"If we multiply 231 by 385, it will give us the total area required to site one of our 1.5-MW wind turbines. This comes out to 88,935 square meters or 22 acres of land for one 1.5-MW wind turbine. If we now multiply the 22 acres by the 6,668 wind turbines, we get 146,696 acres, which is 229.21 square miles (about three times the size of the metropolitan Washington, D.C. area). So it appears that it will take 146,696 acres of land covered with wind turbines, to have a part-time generating capability equivalent to that achieved on 4,000 acres of land for the nuclear power plant (which includes a lake used to provide water to the cooling towers)."

Murphy's study also points out that there is a common fraud in the statement of the availability factor for wind turbines, which is the percentage of time that the wind turbine or any other power source is available. Writes Murphy, "Wind energy advocates purposely confuse the availability factor and the capacity factor in their promotional materials, to try to demonstrate that a certain number of wind turbines can produce the same energy as a nuclear power plant. In truth, although the availability factor of the wind turbine is 100% because it is available to produce power at any time, wind turbines actually produce power less than 25% of the time, and that is only when the wind blows. Compare this to the nuclear power plant, in which the availability factor and the capacity factor are the same—about 95%. The only time the nuclear reactor is not producing power is during maintenance periods."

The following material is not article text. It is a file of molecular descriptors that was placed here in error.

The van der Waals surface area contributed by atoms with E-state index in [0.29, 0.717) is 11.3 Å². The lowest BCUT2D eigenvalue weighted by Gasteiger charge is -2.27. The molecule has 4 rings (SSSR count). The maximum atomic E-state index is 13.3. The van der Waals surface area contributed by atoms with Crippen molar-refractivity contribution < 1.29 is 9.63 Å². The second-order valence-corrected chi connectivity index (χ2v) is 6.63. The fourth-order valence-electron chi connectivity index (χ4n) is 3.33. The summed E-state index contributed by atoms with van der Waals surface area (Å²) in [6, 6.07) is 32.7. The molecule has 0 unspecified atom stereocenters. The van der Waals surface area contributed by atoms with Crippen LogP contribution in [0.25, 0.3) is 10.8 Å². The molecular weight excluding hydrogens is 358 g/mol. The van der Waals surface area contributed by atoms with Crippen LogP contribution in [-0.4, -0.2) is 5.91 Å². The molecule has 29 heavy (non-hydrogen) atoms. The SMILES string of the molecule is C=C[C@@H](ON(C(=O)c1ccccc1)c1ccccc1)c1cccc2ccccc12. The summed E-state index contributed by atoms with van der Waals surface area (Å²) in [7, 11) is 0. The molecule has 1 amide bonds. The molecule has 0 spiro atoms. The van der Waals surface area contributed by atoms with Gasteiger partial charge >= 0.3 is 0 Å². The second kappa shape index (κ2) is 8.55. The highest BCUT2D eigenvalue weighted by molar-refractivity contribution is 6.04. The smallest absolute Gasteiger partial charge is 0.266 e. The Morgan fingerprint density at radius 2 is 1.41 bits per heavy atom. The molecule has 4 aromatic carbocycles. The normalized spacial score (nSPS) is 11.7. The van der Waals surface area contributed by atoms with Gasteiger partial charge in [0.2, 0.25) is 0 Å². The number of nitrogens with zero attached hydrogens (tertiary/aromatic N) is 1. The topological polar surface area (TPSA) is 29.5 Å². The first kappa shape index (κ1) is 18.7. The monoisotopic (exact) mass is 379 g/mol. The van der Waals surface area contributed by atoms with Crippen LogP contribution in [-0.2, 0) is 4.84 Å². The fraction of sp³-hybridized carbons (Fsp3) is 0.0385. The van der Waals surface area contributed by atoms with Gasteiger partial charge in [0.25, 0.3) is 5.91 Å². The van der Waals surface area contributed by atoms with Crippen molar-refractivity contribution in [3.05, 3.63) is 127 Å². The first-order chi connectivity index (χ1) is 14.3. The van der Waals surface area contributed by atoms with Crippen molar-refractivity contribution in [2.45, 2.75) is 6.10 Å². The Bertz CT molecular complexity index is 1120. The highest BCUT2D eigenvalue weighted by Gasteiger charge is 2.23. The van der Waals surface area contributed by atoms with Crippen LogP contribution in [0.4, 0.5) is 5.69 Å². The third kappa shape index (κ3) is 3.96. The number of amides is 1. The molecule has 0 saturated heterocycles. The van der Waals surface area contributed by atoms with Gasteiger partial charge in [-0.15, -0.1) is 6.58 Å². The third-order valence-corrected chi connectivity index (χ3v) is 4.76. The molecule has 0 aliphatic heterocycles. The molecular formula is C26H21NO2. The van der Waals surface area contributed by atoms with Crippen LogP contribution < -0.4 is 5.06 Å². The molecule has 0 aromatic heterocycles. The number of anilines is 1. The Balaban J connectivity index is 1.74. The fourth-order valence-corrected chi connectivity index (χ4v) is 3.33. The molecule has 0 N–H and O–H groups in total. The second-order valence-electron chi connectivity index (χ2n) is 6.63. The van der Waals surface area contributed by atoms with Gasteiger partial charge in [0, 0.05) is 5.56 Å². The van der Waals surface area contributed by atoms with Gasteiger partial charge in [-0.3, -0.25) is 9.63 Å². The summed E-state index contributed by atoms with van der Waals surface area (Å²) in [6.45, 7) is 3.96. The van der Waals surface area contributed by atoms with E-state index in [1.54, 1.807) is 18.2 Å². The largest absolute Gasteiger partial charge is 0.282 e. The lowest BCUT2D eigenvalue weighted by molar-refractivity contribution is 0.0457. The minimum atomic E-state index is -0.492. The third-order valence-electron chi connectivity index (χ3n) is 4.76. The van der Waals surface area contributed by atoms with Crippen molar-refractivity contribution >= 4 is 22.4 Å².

Solar and wind power share another problem. As they are intermittent sources, they require backup power systems and a complex relationship with the power grid, whereby the power flow can be switched on and off at various times. As they are placed, by necessity, in remote locations, wind generators incur an added expense of many miles of additional transmission lines. In the case of the Texas wind boondoggle, the cost of hundreds of miles of high-voltage transmission lines for the unneeded wind installations is going to be incurred by the consumers, who will have already subsidized the wind farms through huge tax givebacks to the wind energy speculators.

Neither wind nor solar are serious solutions to the world's energy needs. They are, rather, prescriptions for the destruction of progress and the genocidal reduction of the human population. What is really under attack in the proposal by Gore, the front man for the Anglo-Dutch oligarchy's wish to return to a new Dark Age, is science itself. Having largely destroyed the nuclear capability of the United States, the intent is to channel what remains of the next generation's scientific impulse into the pursuit of better solar cells, climate frauds, and cataloging extinct species of which the fastest accelerating is mankind.

We can secure a better future. For the first time in history, we have the means to lift all mankind out of the misery of backbreaking toil, disease, and ignorance. But first, we must overcome the irrational fear of nuclear power, and indeed, of science in general, which the controllers of Al Gore have attempted to impose upon us, from motives which are hideously evil.